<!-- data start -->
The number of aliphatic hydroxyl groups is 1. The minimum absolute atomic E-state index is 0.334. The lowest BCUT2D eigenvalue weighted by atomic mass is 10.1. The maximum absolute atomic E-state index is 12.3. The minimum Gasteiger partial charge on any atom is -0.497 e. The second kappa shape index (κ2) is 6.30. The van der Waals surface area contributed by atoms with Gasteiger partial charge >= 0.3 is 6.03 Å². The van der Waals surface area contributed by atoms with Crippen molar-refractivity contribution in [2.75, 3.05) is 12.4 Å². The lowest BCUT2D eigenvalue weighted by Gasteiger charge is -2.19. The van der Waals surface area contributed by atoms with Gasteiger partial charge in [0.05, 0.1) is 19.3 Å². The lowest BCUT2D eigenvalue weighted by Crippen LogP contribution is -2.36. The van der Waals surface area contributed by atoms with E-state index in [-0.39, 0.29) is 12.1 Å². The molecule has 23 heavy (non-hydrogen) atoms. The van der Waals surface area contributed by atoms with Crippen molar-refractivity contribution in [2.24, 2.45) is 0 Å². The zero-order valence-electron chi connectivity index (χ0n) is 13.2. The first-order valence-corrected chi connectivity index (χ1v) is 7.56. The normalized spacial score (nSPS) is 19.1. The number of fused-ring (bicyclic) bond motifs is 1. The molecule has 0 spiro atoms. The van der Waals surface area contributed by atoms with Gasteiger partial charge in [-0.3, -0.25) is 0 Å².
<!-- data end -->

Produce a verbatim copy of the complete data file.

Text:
The number of aliphatic hydroxyl groups is 1. The minimum absolute atomic E-state index is 0.334. The lowest BCUT2D eigenvalue weighted by atomic mass is 10.1. The maximum absolute atomic E-state index is 12.3. The minimum Gasteiger partial charge on any atom is -0.497 e. The second kappa shape index (κ2) is 6.30. The van der Waals surface area contributed by atoms with Gasteiger partial charge >= 0.3 is 6.03 Å². The van der Waals surface area contributed by atoms with Crippen molar-refractivity contribution in [2.75, 3.05) is 12.4 Å². The lowest BCUT2D eigenvalue weighted by Gasteiger charge is -2.19. The van der Waals surface area contributed by atoms with Gasteiger partial charge in [0.05, 0.1) is 19.3 Å². The lowest BCUT2D eigenvalue weighted by Crippen LogP contribution is -2.36. The van der Waals surface area contributed by atoms with E-state index in [-0.39, 0.29) is 12.1 Å². The molecule has 23 heavy (non-hydrogen) atoms. The van der Waals surface area contributed by atoms with Crippen molar-refractivity contribution in [2.24, 2.45) is 0 Å². The zero-order valence-electron chi connectivity index (χ0n) is 13.2. The first-order valence-corrected chi connectivity index (χ1v) is 7.56. The normalized spacial score (nSPS) is 19.1. The number of fused-ring (bicyclic) bond motifs is 1. The molecule has 0 spiro atoms. The van der Waals surface area contributed by atoms with Gasteiger partial charge in [-0.3, -0.25) is 0 Å².